The Truth About Good Business Practices vs Bad Business Practices Revealed by Experts

Good Business Practices vs Bad Business Practices

If you want to run a successful and sustainable business, you need to create regular practices that support your operations and growth. But you also need to cut out any practices that don’t serve your business. To separate good business practices from bad business practices, here are some lists and expert tips to consider.

Good Business Practices

Refer Back to Your Business Plan Regularly

You probably already know that it’s important to create a business plan. But once you’ve actually made it, you shouldn’t just set it down and forget about it.

Kim Le Pham, CEO of popular fashion brand Morning Lavender said in an email interview with Small Business Trends, “Having a solid business plan was key to getting our business started. In our business plan, we identified our key demographic and brand message. Using this as our basis, we made business decisions that specifically aligned with our brand and business plan. This helped us keep focused on our targets and goals.”

Set Benchmarks for Success

If you want to continue to grow and thrive, you need to constantly have goals and strategies for moving forward. Identify key areas where you could improve and then set specific achievements and deadlines to stay on track.

Monitor Performance

Of course, you’ll also need to have systems in place for tracking your goals and performance. Monitor things like website traffic, sales, subscribers, and of course, finances.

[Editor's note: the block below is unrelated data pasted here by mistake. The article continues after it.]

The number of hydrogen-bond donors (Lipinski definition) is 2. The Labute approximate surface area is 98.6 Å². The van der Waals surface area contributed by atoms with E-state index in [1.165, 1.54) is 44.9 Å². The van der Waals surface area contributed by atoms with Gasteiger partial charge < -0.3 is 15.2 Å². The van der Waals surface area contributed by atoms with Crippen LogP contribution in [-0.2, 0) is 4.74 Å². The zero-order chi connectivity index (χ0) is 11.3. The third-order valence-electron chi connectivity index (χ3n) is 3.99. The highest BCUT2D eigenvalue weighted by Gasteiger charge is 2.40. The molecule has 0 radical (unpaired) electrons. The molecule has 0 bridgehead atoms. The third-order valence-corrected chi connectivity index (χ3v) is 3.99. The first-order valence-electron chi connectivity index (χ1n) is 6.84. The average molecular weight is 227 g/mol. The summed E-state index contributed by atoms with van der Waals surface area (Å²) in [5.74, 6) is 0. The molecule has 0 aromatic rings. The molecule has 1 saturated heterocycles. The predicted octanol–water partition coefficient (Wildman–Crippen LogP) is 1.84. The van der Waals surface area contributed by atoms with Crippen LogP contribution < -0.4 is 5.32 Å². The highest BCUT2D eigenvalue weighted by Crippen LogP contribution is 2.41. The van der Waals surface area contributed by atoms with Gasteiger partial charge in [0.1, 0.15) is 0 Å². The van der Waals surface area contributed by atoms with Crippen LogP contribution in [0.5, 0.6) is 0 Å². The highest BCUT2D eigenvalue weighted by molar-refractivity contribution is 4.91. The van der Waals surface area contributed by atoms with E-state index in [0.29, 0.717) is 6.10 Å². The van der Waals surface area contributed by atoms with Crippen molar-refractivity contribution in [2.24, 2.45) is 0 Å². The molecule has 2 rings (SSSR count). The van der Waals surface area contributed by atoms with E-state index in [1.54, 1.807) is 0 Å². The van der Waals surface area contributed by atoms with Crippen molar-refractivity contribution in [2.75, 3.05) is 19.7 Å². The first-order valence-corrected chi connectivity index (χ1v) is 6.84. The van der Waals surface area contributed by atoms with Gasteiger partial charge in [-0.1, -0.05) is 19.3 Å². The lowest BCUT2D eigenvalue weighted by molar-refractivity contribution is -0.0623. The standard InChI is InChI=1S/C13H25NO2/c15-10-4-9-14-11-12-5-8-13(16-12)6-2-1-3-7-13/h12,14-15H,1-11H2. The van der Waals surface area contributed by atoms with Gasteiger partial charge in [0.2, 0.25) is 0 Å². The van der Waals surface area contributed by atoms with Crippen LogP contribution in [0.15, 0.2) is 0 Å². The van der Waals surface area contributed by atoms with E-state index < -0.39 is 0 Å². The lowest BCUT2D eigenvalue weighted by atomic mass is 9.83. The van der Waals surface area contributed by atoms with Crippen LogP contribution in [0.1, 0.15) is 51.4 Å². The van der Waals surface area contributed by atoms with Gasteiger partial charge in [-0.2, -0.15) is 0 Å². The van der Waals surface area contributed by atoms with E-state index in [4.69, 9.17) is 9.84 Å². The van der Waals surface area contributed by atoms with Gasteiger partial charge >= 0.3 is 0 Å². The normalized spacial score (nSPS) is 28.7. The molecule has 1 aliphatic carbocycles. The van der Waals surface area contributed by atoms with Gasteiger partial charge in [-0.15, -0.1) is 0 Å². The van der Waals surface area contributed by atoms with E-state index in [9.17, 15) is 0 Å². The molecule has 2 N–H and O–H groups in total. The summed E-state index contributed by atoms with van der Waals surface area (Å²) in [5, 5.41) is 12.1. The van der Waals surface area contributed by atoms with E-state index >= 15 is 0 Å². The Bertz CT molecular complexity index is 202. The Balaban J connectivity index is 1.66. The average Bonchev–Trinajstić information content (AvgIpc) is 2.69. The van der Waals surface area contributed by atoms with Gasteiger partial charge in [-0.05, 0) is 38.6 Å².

Senthil Kumaran, operations manager for Invesis Technologies writes, “In order to assess the performance of your business, there are many critical questions that need to be answered. Is the business running smoothly? Is it successful, or is it failing? What part of the operations set-up act as bottlenecks, and what parts are acting as growth drivers? The answers to all these questions lie in regular financial monitoring of the business. Without adequate profits, regular flow of cash, and strong sales numbers, no business can be successful. That is why the business owner or senior management should ask for regular reports from the organization’s accountants in all these areas.”

Adapt to Changing Customer Behavior

If you’re going to stay in business for years, you’re going to have to adapt to keep your customers engaged. So it’s important to keep an eye on changing communication strategies and be agile enough to adapt.

Le Pham says, “The retail business is constantly evolving and it’s important to keep up with industry changes. But it’s also important to keep up with customer needs and understand their behavior. It’s great to have a wonderful product but we need to know how to engage our customers.”

Adapt to New Trends and Innovations

Along those same lines, you might also notice new technology emerging that could help your business in some way — from hardware tools to social media platforms. If you keep an eye on these tools and are able to adapt quickly, you can take advantage of opportunities before your competition even has a chance to consider them.

Lead by Example